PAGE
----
First Lady

firstLadyChris Machen has worked to better the University of Florida and North Central Florida region since her husband, Bernie, became president in 2004 – applying her trademark good humor and gentle resolve to furthering numerous campus and community causes.

Mrs. Machen may be best known for her leadership in advancing sustainability at UF. Her participation began shortly after the Machens arrived in Gainesville, when she learned of longstanding discussions among UF professors and students about an environmental initiative known as “Greening UF.” She quickly became immersed in the cause. With a patience and capacity for listening born of a longtime career in nursing – and the power of the presidency at her side – she helped align Greening UF with the university’s strategic priorities.

In 2006, UF hired its first director of sustainability. What had been a peripheral movement steadily mushroomed into a central university initiative – one that has fundamentally altered UF’s approach to buildings, transportation and waste. Today, UF constructs only LEED-gold certified buildings, encourages and rewards public and alternative transportation, aggressively recycles and has set a goal of UF reducing its waste to zero. All of these changes, says Mrs. Machen, are the result of “allowing UF faculty and staff to act on their best hopes for UF and the environment.”

Mrs. Machen’s commitment to sustainability is rooted in a lifelong love of the outdoors. As a girl, Mrs. Machen treasured her dad’s stories of riding pack horses with cowboys in Colorado. Those stories led to an interest in cowboy culture that she nurtured in Salt Lake City, where Dr. Machen served as president of the University of Utah. Mrs. Machen was active in the Nevada-based Western Folklife Center and its National Cowboy Poetry gathering.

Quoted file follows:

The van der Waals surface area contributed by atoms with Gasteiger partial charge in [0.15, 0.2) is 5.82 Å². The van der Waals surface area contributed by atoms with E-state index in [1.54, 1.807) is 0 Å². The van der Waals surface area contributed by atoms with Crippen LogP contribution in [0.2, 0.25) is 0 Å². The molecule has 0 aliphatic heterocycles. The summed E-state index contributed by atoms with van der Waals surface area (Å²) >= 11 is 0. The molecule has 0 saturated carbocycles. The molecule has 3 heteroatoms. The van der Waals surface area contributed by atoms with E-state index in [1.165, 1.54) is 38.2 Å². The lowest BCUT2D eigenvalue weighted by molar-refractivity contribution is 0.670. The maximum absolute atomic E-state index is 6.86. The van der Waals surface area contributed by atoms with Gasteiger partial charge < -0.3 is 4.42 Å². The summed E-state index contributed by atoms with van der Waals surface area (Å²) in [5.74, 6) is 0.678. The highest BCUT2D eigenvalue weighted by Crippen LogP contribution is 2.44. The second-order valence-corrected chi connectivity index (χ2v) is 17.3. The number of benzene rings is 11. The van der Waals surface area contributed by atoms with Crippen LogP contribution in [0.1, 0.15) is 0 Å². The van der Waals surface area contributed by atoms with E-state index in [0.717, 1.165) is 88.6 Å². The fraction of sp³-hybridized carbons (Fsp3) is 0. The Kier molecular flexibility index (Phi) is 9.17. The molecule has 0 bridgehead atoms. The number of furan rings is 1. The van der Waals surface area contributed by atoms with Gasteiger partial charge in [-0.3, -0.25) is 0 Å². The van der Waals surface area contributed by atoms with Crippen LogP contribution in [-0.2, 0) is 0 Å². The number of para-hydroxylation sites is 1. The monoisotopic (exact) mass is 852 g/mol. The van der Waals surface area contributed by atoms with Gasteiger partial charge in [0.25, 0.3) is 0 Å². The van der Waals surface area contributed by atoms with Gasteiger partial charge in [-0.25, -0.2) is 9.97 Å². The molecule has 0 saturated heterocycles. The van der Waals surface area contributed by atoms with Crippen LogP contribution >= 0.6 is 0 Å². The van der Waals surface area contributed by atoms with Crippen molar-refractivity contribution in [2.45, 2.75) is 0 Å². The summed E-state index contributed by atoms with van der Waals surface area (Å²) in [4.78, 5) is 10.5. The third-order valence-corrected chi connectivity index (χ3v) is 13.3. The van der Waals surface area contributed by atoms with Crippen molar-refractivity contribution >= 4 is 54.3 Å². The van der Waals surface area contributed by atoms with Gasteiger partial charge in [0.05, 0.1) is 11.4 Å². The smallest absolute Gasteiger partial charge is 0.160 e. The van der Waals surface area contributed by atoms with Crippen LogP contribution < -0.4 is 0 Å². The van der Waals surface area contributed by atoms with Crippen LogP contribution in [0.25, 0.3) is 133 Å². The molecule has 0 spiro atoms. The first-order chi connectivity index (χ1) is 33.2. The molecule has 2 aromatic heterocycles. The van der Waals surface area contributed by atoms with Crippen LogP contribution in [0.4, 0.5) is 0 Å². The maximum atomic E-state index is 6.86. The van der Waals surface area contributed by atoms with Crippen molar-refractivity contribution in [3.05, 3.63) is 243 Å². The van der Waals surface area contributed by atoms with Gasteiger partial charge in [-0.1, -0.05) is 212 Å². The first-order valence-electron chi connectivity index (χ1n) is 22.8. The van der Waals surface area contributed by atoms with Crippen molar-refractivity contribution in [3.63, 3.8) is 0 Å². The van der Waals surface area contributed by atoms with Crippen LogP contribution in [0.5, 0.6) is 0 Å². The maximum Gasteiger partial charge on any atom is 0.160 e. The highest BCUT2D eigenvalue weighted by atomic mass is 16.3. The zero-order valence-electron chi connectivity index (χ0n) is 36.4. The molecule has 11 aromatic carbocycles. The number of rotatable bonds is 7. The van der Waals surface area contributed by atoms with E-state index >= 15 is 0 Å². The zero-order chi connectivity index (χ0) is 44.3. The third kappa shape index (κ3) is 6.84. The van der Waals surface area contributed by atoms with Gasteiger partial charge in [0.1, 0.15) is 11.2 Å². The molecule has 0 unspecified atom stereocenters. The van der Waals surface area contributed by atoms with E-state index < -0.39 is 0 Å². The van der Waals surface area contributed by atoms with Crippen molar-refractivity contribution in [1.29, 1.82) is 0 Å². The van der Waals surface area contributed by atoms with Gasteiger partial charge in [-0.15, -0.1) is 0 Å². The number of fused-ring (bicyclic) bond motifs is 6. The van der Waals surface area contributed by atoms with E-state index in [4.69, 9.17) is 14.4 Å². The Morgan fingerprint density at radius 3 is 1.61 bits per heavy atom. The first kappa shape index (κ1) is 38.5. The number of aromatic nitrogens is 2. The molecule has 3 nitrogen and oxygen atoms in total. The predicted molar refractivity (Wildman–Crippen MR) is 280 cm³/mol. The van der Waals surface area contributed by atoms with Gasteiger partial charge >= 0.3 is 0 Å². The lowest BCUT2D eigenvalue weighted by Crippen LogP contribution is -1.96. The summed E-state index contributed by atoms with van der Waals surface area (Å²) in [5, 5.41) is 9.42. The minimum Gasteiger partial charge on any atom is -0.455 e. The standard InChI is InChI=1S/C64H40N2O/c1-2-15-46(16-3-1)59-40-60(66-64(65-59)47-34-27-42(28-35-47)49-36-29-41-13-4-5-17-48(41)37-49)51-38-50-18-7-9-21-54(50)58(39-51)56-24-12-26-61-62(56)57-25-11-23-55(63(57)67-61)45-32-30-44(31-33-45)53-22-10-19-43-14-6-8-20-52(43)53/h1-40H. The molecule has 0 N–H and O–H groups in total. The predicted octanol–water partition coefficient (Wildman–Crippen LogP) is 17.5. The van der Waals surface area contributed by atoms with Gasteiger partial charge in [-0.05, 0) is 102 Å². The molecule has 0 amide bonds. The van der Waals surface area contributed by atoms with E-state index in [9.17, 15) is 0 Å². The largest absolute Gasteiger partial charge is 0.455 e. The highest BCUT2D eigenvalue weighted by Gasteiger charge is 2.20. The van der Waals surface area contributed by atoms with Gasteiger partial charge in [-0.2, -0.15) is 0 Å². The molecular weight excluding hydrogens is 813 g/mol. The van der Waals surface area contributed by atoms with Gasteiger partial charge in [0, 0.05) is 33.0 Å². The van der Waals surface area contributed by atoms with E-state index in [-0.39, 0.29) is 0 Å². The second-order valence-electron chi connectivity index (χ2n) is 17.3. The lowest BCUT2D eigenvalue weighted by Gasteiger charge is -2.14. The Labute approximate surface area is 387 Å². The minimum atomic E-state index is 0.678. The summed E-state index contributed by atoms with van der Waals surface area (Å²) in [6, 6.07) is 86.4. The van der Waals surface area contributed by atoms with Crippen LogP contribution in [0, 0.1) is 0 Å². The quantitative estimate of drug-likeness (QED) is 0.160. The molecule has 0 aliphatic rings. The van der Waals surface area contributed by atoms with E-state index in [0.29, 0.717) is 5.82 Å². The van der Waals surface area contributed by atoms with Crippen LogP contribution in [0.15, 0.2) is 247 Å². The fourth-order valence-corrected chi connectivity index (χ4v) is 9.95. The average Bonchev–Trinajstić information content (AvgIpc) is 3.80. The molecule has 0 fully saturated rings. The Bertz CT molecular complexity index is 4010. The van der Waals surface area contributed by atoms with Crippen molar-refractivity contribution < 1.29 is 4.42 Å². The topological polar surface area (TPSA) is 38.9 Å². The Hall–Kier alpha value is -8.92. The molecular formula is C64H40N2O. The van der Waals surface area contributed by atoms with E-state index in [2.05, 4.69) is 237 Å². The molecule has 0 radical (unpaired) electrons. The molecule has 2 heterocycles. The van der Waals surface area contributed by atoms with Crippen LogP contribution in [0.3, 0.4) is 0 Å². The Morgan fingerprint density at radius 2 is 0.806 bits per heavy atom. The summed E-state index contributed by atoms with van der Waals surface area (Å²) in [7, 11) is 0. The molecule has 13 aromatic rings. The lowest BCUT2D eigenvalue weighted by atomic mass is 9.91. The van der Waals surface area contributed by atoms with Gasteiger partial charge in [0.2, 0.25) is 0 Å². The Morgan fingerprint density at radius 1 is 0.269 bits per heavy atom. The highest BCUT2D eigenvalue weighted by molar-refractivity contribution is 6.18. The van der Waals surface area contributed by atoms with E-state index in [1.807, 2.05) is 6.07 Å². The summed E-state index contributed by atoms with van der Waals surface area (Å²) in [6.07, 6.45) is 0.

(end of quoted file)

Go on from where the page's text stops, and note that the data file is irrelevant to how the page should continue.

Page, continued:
When the Machens moved to Gainesville, she immersed herself in Florida Cracker heritage. A board member of the Florida Folklife Council, she helped develop the traveling exhibit “Florida Cattle Ranching: Five Centuries of Tradition.” The show appeared in conjunction with an exhibit of Florida cowboy photographs at the Florida Museum of Natural History in 2011.

Mrs. Machen has elevated numerous other causes and organizations at UF. As chairwoman of Healthy Gators 2010, she lent her visibility to a continuing campaign to promote a healthy body, mind and spirit among members of the UF community. Healthy Gators spearheaded a campus-wide tobacco-free policy that took effect in July of 2010. The organization promotes healthy food and healthy eating and is campaigning for scooter-riding students to wear helmets.

In the Gainesville community, Mrs. Machen has served on the Child Advocacy Board, the Boys and Girls Club Board and the Florida 4-H Board, among other organizations. Her most cherished community activity is far less formal. With local veterinarian Dale Kaplan-Stein, Mrs. Machen founded and operates a clinic at Gainesville’s St. Francis House to provide care to the pets of low-income residents and the homeless. Since starting the clinic nearly four years ago, Mrs. Machen, Dr. Kaplan-Stein and volunteers have cared for hundreds of dogs and cats whose owners had nowhere else to turn. The clinic recently began partnering with UF’s law and medical colleges, with the law college distributing information about domestic violence and the medical college seeking to work with clients on health issues.

“It’s easy to start up a conversation surrounding an animal,” says Mrs. Machen. “And we have discovered that if we can help these pet owners care responsibly for their pets, it’s a step toward taking better care of themselves.”

Mrs. Machen’s leadership and volunteer work at the university and in the community cap a 25-year career in nursing. She graduated with a degree in nursing from St. Louis University, taught nursing at the University of Iowa, and spent 12 years in the neonatal intensive care unit at the University of North Carolina at Chapel Hill’s University Hospital. Later, Mrs. Machen switched from the neonatal intensive care unit to pediatric home health nursing. She ended her career in 1996, when Dr. Machen became provost at the University of Michigan, the job he held prior to becoming president at Utah.

The Machens have two sons: Lee, an engineer at Intel in Portland, Oregon; Michael, an attorney in Chicago; a daughter, Maggie, a veterinarian and resident in small-animal cardiology at the University of Pennsylvania, and four grandchildren. They also have two dogs, two African leopard tortoises, a Harley, and a horse. The horse’s name is Zippy because, as Mrs. Machen says, he isn’t.

Chris Machen Biography (PDF, 64 kB)